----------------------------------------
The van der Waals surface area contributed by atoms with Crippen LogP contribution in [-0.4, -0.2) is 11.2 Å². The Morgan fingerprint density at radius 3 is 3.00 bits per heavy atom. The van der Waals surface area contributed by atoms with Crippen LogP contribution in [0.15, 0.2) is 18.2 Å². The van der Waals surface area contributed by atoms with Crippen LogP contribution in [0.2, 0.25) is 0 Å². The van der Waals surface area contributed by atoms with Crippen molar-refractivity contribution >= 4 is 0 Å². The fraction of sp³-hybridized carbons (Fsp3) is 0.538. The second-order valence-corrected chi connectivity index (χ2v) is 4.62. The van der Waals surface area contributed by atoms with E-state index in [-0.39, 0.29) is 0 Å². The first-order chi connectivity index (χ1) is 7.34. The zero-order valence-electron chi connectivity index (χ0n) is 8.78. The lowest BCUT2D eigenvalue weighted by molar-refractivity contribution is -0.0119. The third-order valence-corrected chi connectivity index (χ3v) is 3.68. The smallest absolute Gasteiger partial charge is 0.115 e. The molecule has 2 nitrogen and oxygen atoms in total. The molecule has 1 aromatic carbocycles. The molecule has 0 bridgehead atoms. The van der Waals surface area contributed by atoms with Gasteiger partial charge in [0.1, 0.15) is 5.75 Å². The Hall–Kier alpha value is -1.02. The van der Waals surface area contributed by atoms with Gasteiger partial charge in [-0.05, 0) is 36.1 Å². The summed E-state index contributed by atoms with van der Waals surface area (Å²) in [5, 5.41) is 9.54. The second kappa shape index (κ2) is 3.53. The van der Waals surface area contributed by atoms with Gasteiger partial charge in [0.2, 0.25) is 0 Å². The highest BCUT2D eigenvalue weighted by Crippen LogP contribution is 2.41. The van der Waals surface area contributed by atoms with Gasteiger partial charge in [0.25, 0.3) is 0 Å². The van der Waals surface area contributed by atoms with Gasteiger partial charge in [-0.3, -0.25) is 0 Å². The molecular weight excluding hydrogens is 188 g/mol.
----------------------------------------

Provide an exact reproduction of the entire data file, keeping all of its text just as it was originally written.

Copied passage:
The van der Waals surface area contributed by atoms with Crippen LogP contribution in [-0.4, -0.2) is 11.2 Å². The Morgan fingerprint density at radius 3 is 3.00 bits per heavy atom. The van der Waals surface area contributed by atoms with Crippen LogP contribution in [0.15, 0.2) is 18.2 Å². The van der Waals surface area contributed by atoms with Crippen LogP contribution in [0.2, 0.25) is 0 Å². The van der Waals surface area contributed by atoms with Crippen molar-refractivity contribution >= 4 is 0 Å². The fraction of sp³-hybridized carbons (Fsp3) is 0.538. The second-order valence-corrected chi connectivity index (χ2v) is 4.62. The van der Waals surface area contributed by atoms with E-state index in [-0.39, 0.29) is 0 Å². The first-order chi connectivity index (χ1) is 7.34. The zero-order valence-electron chi connectivity index (χ0n) is 8.78. The lowest BCUT2D eigenvalue weighted by molar-refractivity contribution is -0.0119. The third-order valence-corrected chi connectivity index (χ3v) is 3.68. The smallest absolute Gasteiger partial charge is 0.115 e. The molecule has 2 nitrogen and oxygen atoms in total. The molecule has 1 aromatic carbocycles. The molecule has 0 bridgehead atoms. The van der Waals surface area contributed by atoms with Gasteiger partial charge in [0.1, 0.15) is 5.75 Å². The Hall–Kier alpha value is -1.02. The van der Waals surface area contributed by atoms with Gasteiger partial charge in [-0.05, 0) is 36.1 Å². The summed E-state index contributed by atoms with van der Waals surface area (Å²) in [5, 5.41) is 9.54. The second kappa shape index (κ2) is 3.53. The van der Waals surface area contributed by atoms with Gasteiger partial charge in [0.2, 0.25) is 0 Å². The highest BCUT2D eigenvalue weighted by Crippen LogP contribution is 2.41. The van der Waals surface area contributed by atoms with Gasteiger partial charge in [0.25, 0.3) is 0 Å². The van der Waals surface area contributed by atoms with Gasteiger partial charge in [-0.3, -0.25) is 0 Å². The molecular weight excluding hydrogens is 188 g/mol.